Skip to Main Content

Complementary and Integrative Medicine

John A. Burns School of Medicine
651 Ilalo Street, MEB 411
Honolulu, HI 96813
Tel: (808) 692-1840
Web: qhs.jabsom.hawaii.edu/

Faculty

*J. J. Chen, PhD (Interim Chair, Associate Graduate Program Chair)—biostatistics
*K. Csiszar, PhD (Graduate Program Chair)—medical genetics
*H. Ahn, PhD—biostatistics
*A. Brown, PhD—nutrition and disease
*J. Davis, PhD—biostatistics
*Y. Deng, PhD—bioinformatics
*V. Khadka PhD—bioinformatics
*E. Lim, PhD—biostatistics
*C. Siriwardhana, PhD—biostatistics

Degree Offered: MS in clinical and translational research

The Academic Program

Faculty of the Department of Complementary & Integrative Medicine (CIM) conduct original and collaborative research in integrative medicine and quantitative health sciences, including biostatistics and bioinformatics. The CIM department also hosts two JABSOM quantitative health sciences core facilities, Biostatistics Core and Bioinformatics Core.

CIM faculty also provide education and training in clinical research, quantitative health sciences, and integrative medicine. The department houses the graduate program in clinical and translational research.

Graduate Study

The Clinical and Translational Research (CTR) graduate program will prepare graduates with skills for successful careers in clinical and translational research and research support. The CTR program leading to a MS degree is currently offered with two tracks, both available in either Plan A (thesis option) or Plan B, (capstone both project option): Clinical Research (CR) and Quantitative Health Sciences (QHS).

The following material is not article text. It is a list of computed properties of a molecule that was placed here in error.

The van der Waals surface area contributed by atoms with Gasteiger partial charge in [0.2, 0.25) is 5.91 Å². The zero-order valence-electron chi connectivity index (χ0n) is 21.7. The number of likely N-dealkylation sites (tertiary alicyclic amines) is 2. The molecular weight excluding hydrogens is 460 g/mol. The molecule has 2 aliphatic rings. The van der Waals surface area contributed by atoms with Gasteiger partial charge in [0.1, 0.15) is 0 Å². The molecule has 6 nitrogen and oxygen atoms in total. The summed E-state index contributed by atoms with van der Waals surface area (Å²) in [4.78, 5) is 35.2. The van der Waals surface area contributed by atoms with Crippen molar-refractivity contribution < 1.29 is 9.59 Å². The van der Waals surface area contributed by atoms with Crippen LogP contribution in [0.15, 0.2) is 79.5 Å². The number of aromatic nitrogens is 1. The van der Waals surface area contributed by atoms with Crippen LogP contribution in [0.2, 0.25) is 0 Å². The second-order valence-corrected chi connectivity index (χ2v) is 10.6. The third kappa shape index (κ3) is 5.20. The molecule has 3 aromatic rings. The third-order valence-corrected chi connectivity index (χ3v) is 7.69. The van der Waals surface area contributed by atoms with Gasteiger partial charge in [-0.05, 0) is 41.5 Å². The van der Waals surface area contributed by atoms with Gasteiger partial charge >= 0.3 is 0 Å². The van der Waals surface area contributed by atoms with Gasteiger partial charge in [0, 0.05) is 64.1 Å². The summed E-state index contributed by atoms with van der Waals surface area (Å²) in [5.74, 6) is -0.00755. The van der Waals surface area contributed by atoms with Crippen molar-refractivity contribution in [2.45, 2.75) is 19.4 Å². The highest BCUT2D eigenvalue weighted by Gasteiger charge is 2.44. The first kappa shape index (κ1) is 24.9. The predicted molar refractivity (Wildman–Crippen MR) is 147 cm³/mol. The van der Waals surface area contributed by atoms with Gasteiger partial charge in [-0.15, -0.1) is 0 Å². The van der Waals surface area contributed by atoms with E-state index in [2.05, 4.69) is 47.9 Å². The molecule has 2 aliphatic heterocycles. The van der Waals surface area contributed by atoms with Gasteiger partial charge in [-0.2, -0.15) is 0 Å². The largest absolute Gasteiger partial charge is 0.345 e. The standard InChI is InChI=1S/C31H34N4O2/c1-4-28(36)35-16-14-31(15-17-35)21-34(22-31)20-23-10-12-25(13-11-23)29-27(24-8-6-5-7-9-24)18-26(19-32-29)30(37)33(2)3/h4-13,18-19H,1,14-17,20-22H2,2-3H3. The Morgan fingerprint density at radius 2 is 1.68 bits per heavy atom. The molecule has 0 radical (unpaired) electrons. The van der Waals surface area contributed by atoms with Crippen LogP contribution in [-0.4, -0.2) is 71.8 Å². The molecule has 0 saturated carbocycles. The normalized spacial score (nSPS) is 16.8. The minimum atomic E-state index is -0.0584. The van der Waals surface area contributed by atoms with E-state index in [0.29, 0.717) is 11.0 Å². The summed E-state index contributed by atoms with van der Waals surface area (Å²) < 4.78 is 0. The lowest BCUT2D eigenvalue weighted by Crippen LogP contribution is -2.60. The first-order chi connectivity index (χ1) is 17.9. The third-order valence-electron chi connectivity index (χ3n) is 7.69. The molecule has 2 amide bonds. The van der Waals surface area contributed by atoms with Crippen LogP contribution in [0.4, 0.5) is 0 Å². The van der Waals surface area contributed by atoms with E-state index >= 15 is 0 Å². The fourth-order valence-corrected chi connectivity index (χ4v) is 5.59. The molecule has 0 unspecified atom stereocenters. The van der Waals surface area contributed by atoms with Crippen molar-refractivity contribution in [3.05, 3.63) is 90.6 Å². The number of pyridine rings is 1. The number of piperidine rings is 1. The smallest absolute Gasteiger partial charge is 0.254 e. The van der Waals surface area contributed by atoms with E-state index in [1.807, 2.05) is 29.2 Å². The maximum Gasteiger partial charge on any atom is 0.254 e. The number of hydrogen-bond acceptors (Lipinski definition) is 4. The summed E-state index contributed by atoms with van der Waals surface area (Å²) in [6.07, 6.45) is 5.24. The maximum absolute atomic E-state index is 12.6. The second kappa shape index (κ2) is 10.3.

The CR track focuses on the study of methods suitable to investigate clinical research topics. Students enrolled in the CR track are required to complete a combination of course work and clinical research. The competency domains include clinical and translational research, quantitative health skill, professionalism, communication, and interdisciplinary collaboration. Students will also develop the ability to identify and resolve ethical issues in clinical research, to ensure the safeguarding of human subjects, and to understand the workings of Institutional Review Boards and relevant organizational requirements. In addition, students will develop and/or increase their capacity in obtaining research funding from agencies such as the National Institute of Health (NIH) and others. The QHS track contributes to a field that requires specific analytic skills and is one that is currently lacking sufficient numbers of experts. Students enrolled in the QHS track will acquire skills in biostatistics and bioinformatics, and master the scientific principles and methodologies that underlie basic science, and clinical and translational research methods.

In addition to offering knowledge and skills needed for careers in clinical and translational research, the program functions as a supportive mechanism for newly trained investigators, actively facilitating career development and encouraging research collaborations, particularly those related to health disparities research. By providing high quality training to doctoral and post-doctoral candidates, the program aims to increase the critical mass of clinical and translational research at UH, including its minority investigators. Targeting junior faculty, fellows, residents, and doctoral candidates from biomedical sciences, nursing, social work, psychology and public health, the interdisciplinary nature of the program broadens students’ perspectives and increases opportunities for innovative, cross-disciplinary collaborations in clinical and translational research. Graduates of the program pursue research and research support careers in academia, government laboratories, healthcare organizations, and pharmaceutical companies.

Regarding long-term career outlook and job opportunities for program graduates, the Bureau of Labor Statistics predicts that the employment in clinical and associated research will grow overall by 8% in the U.S. The State of Hawai‘i projects a higher, 34.8%, growth rate in medical scientists, and a 13.9% growth rate in computer and mathematics-related occupations by 2020.